· Oct 21, 2015 2m read

Why You Should Consider the Cloud


By now, anybody working in the technology sector will have heard of Cloud computing. But the concept is increasingly being paid attention to outside of IT departments, with growing recognition among boardlevel executives of the potential of this range of innovations. Frequently, senior personnel are hearing stories about how the Cloud helps organizations reduce costs, boost efficiency and expand their operations, so they’ll be excited about what the Cloud can do for them.

As a result, Cloud is one of the fastest-growing parts of the IT industry. Gartner forecasts that by 2016, this technology will make up the bulk of new spending in the sector Meanwhile, International data Corporation predicts that in 2014, Cloud spending will surge by 25 percent, taking it over the $100 billion milestone for the first time: As a result, the number of options available to businesses when it comes to choosing Cloud solutions and other related technologies is constantly growing.

Because the decisions a business takes now will affect its operations for years to come, migrating operations from on-premise networks to the Cloud is not a task that should be undertaken lightly. The key for many organizations will be knowing when they will benefit from making such a transition, what services they should be investigating and what potential risks they need to be aware of.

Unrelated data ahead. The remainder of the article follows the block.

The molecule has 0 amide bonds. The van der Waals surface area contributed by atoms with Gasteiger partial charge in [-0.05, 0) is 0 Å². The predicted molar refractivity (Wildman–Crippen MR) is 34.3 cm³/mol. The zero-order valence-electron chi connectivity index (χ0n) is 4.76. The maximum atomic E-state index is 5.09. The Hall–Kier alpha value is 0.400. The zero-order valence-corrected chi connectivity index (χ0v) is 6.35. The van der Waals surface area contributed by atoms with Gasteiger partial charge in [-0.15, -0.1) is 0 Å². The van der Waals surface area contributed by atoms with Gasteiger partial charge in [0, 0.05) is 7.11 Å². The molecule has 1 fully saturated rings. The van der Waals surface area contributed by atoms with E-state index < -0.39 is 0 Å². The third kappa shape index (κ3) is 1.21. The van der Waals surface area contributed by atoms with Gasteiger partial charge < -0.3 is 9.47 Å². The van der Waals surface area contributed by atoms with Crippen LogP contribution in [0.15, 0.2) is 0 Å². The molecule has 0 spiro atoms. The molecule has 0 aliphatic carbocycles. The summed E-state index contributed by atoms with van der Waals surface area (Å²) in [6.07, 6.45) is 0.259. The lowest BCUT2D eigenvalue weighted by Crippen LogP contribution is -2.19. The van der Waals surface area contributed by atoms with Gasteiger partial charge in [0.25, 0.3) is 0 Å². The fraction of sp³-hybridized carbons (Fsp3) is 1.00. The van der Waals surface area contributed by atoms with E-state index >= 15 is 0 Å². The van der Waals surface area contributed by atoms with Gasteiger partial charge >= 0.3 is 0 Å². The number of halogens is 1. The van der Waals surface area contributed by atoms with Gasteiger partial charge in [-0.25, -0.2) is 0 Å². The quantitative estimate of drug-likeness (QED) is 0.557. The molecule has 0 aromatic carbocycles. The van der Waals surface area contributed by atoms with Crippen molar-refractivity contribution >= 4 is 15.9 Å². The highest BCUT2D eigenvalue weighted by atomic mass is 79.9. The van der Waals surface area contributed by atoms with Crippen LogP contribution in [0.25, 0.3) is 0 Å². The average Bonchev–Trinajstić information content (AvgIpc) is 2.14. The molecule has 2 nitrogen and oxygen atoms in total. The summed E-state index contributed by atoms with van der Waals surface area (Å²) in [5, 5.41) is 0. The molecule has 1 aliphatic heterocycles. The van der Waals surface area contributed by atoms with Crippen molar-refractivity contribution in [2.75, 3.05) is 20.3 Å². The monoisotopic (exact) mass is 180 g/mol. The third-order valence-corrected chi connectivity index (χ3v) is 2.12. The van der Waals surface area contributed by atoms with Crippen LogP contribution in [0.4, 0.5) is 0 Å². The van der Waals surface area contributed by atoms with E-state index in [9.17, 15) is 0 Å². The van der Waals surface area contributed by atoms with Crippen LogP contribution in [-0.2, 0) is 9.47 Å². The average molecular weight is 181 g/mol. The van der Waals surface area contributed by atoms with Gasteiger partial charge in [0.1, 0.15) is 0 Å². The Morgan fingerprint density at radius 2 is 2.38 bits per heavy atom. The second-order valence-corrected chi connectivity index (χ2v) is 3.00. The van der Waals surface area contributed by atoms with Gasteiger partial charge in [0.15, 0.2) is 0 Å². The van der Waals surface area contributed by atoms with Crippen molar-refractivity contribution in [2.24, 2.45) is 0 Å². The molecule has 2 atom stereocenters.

The choices available to organizations can be bewildering, particularly if they do not have a great deal of expertise in the area. There are Cloud-based as-a-service options available for almost any activity, including software (SaaS), infrastructure (IaaS) and platform (PaaS), as well as several others.

Determining which aspects of a business to place in the Cloud and which would be better served remaining on-premise is one of the first decisions a company must make. In addition to this, there are choices about whether to opt for private or public options, or even a combination of the two as part of a hybrid package.

This may seem a lot to think about, but by asking a few basic questions at the beginning of the process about what organizations expect to achieve as a result of using the Cloud, they can identify the most appropriate tools that will help get migration projects off on the right foot.

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